The second Sunday of June marks National Abused Women and Children Day. On one hand, I’m glad we acknowledge those who’ve suffered in secret for at least one day. Despite licensure as a therapist and years of experience with victims, I wasn’t aware this day existed. Perhaps we all could pay more attention to the markers around us. And we should broaden our attentiveness to serving the helpless and victimized each and every day.
Our legal system condemned animal cruelty before ever recognizing child abuse as a crime. A tragic case of orphan-beating in the early 1870’s left the courts with no recourse until they established initial child battery prosecution based upon the animal protection laws. It took a hundred years before the Child Abuse Prevention and Treatment Act made its way into law.
Today, many women and children continue to suffer oppression and mistreatment one wouldn’t wish upon animals. According to the Center for Disease Control, abuse and neglect impact one in every seven children. The same resource illustrates a very dark picture for adult women, since statistics indicate that one in every four suffer from domestic violence. With millions of cases reported to the authorities each month, even relatively compassionate people might feel tempted to allow these numbers to numb their hearts. First responders often struggle to balance a need for sensitivity with a need to survive the overwhelming tide of tragedies, for example. Average neighbors and church members find it difficult to comprehend the need and how they could possibly lend any meaningful help.
The compassion-fatigued thoughts begin with overwhelmed and hopeless barriers. It’s too much. There are too many. What could anyone do to stop this massive bleed of cruelty, anyway?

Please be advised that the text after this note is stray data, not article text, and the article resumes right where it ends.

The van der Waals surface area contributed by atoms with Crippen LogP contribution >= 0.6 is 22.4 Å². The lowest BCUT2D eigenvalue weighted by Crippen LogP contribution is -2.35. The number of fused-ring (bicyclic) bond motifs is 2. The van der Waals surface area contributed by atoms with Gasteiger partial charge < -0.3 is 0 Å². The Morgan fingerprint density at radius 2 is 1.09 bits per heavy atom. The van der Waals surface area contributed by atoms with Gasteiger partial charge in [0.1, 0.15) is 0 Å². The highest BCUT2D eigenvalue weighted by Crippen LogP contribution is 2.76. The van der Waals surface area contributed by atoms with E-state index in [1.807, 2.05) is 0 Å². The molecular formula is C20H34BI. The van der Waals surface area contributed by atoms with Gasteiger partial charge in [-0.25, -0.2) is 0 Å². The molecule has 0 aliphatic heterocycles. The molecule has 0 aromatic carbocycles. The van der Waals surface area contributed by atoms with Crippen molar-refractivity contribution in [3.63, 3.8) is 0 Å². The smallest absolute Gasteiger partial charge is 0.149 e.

In an attempt to self-protect, the mind shifts from shock and sorrow to justifying emotional walls. Human nature defaults toward self-protective thinking, so we desperately want to convince ourselves that we’re not responsible. And more importantly, that this couldn’tve happened to us. Defensive thoughts try to stereotype or blame the victims for their abuse. Why doesn’t she just leave? What else could be expected from that sort of person?
Though we might wish we could justify our inaction with victim-blaming, the fault lies more with the bystanders than those suffering from a predator’s calculated torment. Typical justifications fall embarrassingly distant from the facts. Domestic violence and child abuse occur throughout all races, socio-economic levels, and religions. There are no stereotypes. Abuse can happen to any family, anywhere. Despite our desperate wish to believe otherwise, these are our neighbors, our people, and they could easily be us. The numbers intimate that someone you know, even someone in your own family, either has been or will be a victim of violence in their own home.
Worse yet, the statistics don’t reflect the full picture. With most victims threat-bound to secrecy, maltreatment remains vastly under-reported. The numbers are likely even higher than the CDC suggests. And “violence” often fails to include the scars which linger far deeper than bruises.
My friends and clients have echoed the same experience–of all the abuse suffered, the physical pain is never the worst. By far, the deepest and most lasting wounds come from psychological and emotional torment. I’ve met with women who lacked physical evidence to report, but who suffered as much or more from their predatory partners than other clients whose bones had been broken.